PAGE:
Fifteen years have passed since that same bitter and terrible day when, to our great tragedy, the bullets from a Jewish murderer’s gun struck you down. Much has changed in the world and in Israel during those years, for the better but also for the worse.
We have not yet achieved the longed-for peace, and I am not entirely certain I am surprised by that. You were skeptical and cautious, wary and suspicious, calculating the odds as well as the risks, and yet still you were determined to continue to march forward on the path leading to conciliation and an agreement, and not to despair. Although the events that occurred throughout the years frequently increased the doubts, I share your attitude that we must continue to try, continue to strive for an agreement, because I believe that we should know if a peace agreement is obtainable; and if it is obtainable, we must try.
In the fifteen years that have passed, fundamentalist Islam – which you rightfully called the enemy of peace – has reared its head and strengthened exponentially. It struck at the heart of the United States; it threatens Europe; it won the elections in Gaza; it has taken control of the Gaza Strip and South Lebanon; and it has armed Israel’s enemies in the north and the south with tens of thousands of missiles and rockets. Now – to the worry of the entire world – it continues to attempt to build a destructive nuclear force. We will need to join hands with the free world, and we will also need to find the strength in our internal unity, in order to stand shoulder to shoulder in the face of the enemy of our country, of the Jewish people and of freedom and democracy.
The major change that has occurred for the better occurred within our ranks, within the people of Israel. Today, we are no longer divided into two opposing camps, each of which was convinced that it was entirely right and just, and were it not for them, the country would be destroyed and disaster would be brought upon it. There is a good deal less shouting and animosity. We listen to each other more; our positions have grown closer together; the gaps have narrowed. One part of the country recognized that it is impossible to exist for long without a political arrangement and without compromise. And the other part today understands that it is not alone in seeking peace; it has learned that Israel does not stand on the verge of an apocalyptic vision; that not everything is in our hands.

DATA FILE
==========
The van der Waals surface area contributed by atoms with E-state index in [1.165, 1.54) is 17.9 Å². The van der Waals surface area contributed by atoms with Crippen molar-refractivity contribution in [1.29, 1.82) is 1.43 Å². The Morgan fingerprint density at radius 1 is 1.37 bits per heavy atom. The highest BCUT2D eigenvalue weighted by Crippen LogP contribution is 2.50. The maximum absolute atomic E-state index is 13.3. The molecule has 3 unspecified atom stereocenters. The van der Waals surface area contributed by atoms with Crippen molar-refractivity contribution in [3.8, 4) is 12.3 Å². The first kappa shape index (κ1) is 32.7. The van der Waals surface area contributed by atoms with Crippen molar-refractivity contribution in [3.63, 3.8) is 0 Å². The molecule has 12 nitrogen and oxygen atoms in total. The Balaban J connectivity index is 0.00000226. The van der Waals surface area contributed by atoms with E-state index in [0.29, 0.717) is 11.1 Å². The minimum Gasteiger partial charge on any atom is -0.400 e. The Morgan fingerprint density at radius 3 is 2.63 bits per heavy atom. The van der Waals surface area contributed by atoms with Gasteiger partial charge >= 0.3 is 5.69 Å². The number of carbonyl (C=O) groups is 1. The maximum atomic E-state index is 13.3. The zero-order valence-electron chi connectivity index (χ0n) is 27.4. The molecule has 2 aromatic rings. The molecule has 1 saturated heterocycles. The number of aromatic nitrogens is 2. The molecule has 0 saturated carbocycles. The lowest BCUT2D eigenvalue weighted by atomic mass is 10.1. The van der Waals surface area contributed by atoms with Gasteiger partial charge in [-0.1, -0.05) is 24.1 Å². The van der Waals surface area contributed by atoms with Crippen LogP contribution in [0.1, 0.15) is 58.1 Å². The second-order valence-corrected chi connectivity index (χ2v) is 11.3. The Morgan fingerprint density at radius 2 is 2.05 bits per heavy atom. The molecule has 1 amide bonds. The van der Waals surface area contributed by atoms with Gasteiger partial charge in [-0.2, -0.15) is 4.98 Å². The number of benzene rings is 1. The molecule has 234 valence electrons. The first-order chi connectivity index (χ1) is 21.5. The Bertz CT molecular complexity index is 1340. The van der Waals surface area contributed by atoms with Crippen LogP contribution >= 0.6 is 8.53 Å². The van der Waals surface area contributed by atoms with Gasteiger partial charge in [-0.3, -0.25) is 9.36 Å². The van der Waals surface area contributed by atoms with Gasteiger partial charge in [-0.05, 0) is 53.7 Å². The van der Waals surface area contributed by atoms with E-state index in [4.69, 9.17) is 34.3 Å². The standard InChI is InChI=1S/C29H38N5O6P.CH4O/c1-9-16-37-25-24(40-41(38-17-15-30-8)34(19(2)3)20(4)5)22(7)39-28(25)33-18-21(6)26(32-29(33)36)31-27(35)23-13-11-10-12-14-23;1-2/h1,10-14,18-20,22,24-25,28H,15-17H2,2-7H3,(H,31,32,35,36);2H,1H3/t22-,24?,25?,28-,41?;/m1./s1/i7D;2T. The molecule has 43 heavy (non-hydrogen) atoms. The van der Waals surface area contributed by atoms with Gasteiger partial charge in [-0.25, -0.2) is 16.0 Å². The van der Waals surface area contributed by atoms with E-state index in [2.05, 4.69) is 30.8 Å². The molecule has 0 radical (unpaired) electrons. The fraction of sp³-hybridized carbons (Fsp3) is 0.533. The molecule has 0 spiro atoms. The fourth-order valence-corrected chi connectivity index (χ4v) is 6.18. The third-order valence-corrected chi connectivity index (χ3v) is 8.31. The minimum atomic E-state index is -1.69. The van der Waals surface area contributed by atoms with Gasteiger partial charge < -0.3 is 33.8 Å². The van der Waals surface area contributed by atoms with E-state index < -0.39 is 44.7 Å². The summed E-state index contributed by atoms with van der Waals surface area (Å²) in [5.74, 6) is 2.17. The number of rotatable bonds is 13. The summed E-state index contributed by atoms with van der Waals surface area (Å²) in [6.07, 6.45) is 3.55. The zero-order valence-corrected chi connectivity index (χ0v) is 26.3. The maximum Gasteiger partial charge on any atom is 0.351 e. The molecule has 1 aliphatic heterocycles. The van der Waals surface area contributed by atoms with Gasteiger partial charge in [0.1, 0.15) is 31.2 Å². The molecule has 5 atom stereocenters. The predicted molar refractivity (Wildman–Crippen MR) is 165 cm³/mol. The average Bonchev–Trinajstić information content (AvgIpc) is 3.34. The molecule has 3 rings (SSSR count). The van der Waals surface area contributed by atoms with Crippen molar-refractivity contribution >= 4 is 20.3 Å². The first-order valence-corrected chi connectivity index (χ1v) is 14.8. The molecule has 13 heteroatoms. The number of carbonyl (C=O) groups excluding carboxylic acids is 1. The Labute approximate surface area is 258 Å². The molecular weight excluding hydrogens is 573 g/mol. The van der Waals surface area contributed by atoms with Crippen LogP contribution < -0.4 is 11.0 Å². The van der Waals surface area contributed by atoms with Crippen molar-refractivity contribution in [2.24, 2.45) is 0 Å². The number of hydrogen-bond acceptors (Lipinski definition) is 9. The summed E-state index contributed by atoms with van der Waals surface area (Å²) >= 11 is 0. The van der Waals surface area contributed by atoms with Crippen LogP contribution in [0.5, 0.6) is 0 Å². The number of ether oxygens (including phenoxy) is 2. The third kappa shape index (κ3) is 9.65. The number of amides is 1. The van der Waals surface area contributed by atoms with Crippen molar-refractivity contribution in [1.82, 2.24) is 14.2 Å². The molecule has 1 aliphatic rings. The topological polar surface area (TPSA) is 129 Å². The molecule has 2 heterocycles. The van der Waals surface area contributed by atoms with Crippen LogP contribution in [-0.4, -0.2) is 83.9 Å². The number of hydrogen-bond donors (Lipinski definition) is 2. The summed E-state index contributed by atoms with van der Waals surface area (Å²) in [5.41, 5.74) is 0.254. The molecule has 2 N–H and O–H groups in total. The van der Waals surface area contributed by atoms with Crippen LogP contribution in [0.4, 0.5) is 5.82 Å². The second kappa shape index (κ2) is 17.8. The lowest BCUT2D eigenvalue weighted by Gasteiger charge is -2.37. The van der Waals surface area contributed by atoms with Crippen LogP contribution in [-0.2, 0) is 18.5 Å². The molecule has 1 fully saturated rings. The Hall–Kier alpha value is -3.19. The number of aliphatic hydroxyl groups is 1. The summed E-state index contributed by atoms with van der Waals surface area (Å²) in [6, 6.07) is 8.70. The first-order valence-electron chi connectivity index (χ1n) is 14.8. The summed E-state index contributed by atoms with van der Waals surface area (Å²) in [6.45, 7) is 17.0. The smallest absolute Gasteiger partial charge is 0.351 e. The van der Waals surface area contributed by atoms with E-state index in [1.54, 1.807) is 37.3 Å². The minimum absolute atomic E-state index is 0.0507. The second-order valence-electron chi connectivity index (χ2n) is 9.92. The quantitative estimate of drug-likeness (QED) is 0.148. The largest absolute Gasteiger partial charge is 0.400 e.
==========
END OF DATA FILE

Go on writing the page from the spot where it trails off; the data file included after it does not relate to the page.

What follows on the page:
Today the majority of Israel’s citizens better understand, I believe, that even when a peace agreement is achieved, Israel will have to continue to very carefully safeguard its security assets. Because security preserves the peace, and undermining security dissolves it. Because of this, I believe that there is broader national agreement today, as there is broader agreement regarding the purpose of our existence here, which you, Yitzhak Rabin, defined so well.
In the final speech you gave in the Knesset, you said: “We aspire to reach, first and foremost, the State of Israel as a Jewish state… At the same time, we also promise that the non-Jewish citizens of Israel… will enjoy full personal, religious and civil rights, like those of any Israeli citizen.” “Judaism and racism,” you said, “are diametrically opposed.” “We are convinced that a binational state will not be able to fulfill the Jewish role of the State of Israel, which is the state of the Jews”.
Distinguished President of the State of Israel, Shimon Peres,
Speaker of the Knesset,
Madam President of the Supreme Court,
Honorable Chief Rabbis,
This is the fundamental point of view that guided Yitzhak Rabin – a State of Israel that fulfills its Jewish and democratic role, one that lives in peace and security with all its neighbors, first and foremost its Palestinian neighbors – and I believe that this aspiration today unites the vast majority of the nation. And I believe that, with our combined forces, we will be able to realize it.
May your memory be blessed, Yitzhak Rabin. May your mark be forever engraved in the heart of our nation.